AKA: Seattle Symphony, Benaroya Concert Hall, Seattle, WA

Structure Type: built works - performing arts structures - concert halls

Designers: Loschky Marquardt and Nesholm (LMN), Architects (firm); Murase Associates, Incorporated (firm); Cyril Manton Harris (acoustical engineer/architect); Michael Knowles (architect); George Henry Loschky (architect); Judsen Robert Marquardt (architect); Robert K. Murase (landscape architect); John Frank Nesholm (architect); Mark Reddington (architect)

Dates: constructed 1997-1998

200 University Street
Downtown, Seattle, WA 98101-3428

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Building History

LMN Partner-in-Charge Judsen Marquardt and Design Partner Mark Reddington led the design team. Dr. Cyril M. Harris, the Charles Batchelor Professor Emeritus of Electrical Engineering and Professor Emeritus of Architecture at Columbia University, consulted on the design of the auditorium. Noise from a nearby transit tunnel also complicated the design and sound insulation of the concert hall. LMN and Harris later collaborated on the design of the University of California, San Diego, Conrad Prebys Music Center in 2007-2008.

Building Notes

Benaroya Hall was given a 2001 National Honor Award by the American Institute of Architects; the first performance occurred 09/12/1998; the hall was named for the family of Jack Benaroya, local developers who are noted philanthropists in Seattle, WA. Jack Benaroya, the patriarch of this real estate family, donated $15 million of the $118 million needed to build the facility. The City of Seattle chipped in $48.7 million; King County and the State of Washington also contributed to the remaining cost of $54.3 million, some of which was paid for through private donations. The concert hall took about two years to construct and was built on schedule and within budget. The hall is composed of two main listening spaces: the Mark Taper Main Stage, seating 2,500, and the 540-seat, Illsley Ball Nordstrom Recital Hall. The Taper space was named for S. Mark Taper, a Los Angeles financier who donated widely to philanthropic causes; the Nordstrom Recital Hall was named for Illsley Nordstrom, widow of Nordstrom department-store executive, Lloyd Nordstrom, and a staunch supporter of the arts in Seattle.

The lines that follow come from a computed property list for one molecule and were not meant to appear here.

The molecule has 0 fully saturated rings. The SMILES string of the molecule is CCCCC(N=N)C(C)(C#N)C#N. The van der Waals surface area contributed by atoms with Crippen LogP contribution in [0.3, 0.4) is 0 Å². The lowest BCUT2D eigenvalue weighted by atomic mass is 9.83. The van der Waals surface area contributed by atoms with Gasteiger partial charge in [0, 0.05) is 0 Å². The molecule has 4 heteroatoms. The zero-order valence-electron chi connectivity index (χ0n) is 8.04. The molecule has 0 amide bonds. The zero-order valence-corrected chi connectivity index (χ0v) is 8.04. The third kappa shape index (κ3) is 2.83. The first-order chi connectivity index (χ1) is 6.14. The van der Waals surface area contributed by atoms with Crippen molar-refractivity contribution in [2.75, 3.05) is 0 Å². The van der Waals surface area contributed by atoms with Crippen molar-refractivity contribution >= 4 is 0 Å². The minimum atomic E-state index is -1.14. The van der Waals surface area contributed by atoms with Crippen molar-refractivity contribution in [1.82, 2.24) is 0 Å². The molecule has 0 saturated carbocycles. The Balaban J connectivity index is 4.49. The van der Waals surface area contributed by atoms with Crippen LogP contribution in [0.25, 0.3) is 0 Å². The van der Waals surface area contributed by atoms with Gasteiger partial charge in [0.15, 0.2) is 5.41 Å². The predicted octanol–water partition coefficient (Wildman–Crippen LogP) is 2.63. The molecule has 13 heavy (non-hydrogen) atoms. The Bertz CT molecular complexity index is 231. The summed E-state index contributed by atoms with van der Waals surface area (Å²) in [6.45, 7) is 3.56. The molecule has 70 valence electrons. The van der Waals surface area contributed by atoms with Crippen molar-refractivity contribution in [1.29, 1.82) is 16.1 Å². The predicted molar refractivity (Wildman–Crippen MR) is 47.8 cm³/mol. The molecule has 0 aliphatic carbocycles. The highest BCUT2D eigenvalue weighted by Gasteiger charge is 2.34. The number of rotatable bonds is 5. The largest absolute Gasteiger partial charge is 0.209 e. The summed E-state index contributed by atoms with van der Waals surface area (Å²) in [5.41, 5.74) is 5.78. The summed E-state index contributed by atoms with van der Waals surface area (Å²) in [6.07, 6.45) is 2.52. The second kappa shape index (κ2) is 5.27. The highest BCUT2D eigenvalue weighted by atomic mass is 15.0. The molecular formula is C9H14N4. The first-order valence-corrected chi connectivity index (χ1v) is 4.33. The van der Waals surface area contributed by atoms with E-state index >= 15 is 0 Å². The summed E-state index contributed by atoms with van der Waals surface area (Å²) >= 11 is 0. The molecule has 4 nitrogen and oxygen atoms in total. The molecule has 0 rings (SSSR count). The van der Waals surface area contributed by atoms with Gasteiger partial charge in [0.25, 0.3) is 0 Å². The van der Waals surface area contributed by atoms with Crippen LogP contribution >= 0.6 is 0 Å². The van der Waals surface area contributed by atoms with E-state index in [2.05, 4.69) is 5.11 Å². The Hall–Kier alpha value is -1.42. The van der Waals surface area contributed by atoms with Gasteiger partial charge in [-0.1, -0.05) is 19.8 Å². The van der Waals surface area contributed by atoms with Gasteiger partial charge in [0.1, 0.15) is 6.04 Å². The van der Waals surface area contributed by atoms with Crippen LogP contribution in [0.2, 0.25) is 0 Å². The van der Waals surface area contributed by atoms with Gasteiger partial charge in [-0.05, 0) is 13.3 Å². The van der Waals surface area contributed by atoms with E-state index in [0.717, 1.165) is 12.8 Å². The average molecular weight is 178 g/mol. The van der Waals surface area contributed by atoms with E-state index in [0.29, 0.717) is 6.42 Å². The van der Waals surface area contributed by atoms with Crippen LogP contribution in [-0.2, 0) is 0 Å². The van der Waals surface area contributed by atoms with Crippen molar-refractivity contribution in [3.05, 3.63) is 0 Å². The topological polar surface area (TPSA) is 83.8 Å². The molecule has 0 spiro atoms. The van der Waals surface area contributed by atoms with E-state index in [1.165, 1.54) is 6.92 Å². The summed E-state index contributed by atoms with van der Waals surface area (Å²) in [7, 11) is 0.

The Estabrook Building occupied the southeast corner of 2nd Avenue and Union Street before Benaroya Hall. The Eilers Building, once the home of company that sold music and musical instruments,stood at 1305 3rd Avenue, on the northwest corner of 3rd Avenue and Unversity Street.


On 07/04/1998, "The Garden of Remembrance" by Robert Murase of Murase Associates, was dedicated to memorialize all Washingtonians who died in wars including and after World War II.

PCAD id: 4108